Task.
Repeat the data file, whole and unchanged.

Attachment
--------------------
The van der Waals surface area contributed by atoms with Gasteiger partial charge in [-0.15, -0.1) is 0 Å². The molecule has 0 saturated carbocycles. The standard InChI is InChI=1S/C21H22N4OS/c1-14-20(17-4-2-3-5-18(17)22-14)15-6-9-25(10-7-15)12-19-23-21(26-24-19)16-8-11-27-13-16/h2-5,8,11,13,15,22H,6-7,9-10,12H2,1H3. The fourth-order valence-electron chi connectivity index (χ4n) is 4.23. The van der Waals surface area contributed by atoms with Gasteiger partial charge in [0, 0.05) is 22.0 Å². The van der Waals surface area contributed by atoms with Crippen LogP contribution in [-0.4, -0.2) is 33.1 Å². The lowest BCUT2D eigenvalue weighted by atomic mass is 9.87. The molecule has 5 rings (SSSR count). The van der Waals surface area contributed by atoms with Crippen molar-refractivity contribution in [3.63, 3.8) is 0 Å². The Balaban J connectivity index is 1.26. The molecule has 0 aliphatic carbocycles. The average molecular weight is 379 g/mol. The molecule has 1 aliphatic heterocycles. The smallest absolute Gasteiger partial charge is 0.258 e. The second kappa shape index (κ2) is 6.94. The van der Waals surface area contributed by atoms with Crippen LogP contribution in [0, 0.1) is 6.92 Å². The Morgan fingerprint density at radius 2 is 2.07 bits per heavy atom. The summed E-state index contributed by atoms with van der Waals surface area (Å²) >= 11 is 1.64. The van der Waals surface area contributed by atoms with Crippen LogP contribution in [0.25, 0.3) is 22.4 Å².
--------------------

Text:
The van der Waals surface area contributed by atoms with Gasteiger partial charge in [-0.15, -0.1) is 0 Å². The molecule has 0 saturated carbocycles. The standard InChI is InChI=1S/C21H22N4OS/c1-14-20(17-4-2-3-5-18(17)22-14)15-6-9-25(10-7-15)12-19-23-21(26-24-19)16-8-11-27-13-16/h2-5,8,11,13,15,22H,6-7,9-10,12H2,1H3. The fourth-order valence-electron chi connectivity index (χ4n) is 4.23. The van der Waals surface area contributed by atoms with Gasteiger partial charge in [0, 0.05) is 22.0 Å². The van der Waals surface area contributed by atoms with Crippen LogP contribution in [-0.4, -0.2) is 33.1 Å². The lowest BCUT2D eigenvalue weighted by atomic mass is 9.87. The molecule has 5 rings (SSSR count). The van der Waals surface area contributed by atoms with Crippen molar-refractivity contribution in [3.63, 3.8) is 0 Å². The Balaban J connectivity index is 1.26. The molecule has 0 aliphatic carbocycles. The average molecular weight is 379 g/mol. The molecule has 1 aliphatic heterocycles. The smallest absolute Gasteiger partial charge is 0.258 e. The second kappa shape index (κ2) is 6.94. The van der Waals surface area contributed by atoms with Crippen LogP contribution in [0, 0.1) is 6.92 Å². The Morgan fingerprint density at radius 2 is 2.07 bits per heavy atom. The summed E-state index contributed by atoms with van der Waals surface area (Å²) >= 11 is 1.64. The van der Waals surface area contributed by atoms with Crippen LogP contribution in [0.25, 0.3) is 22.4 Å².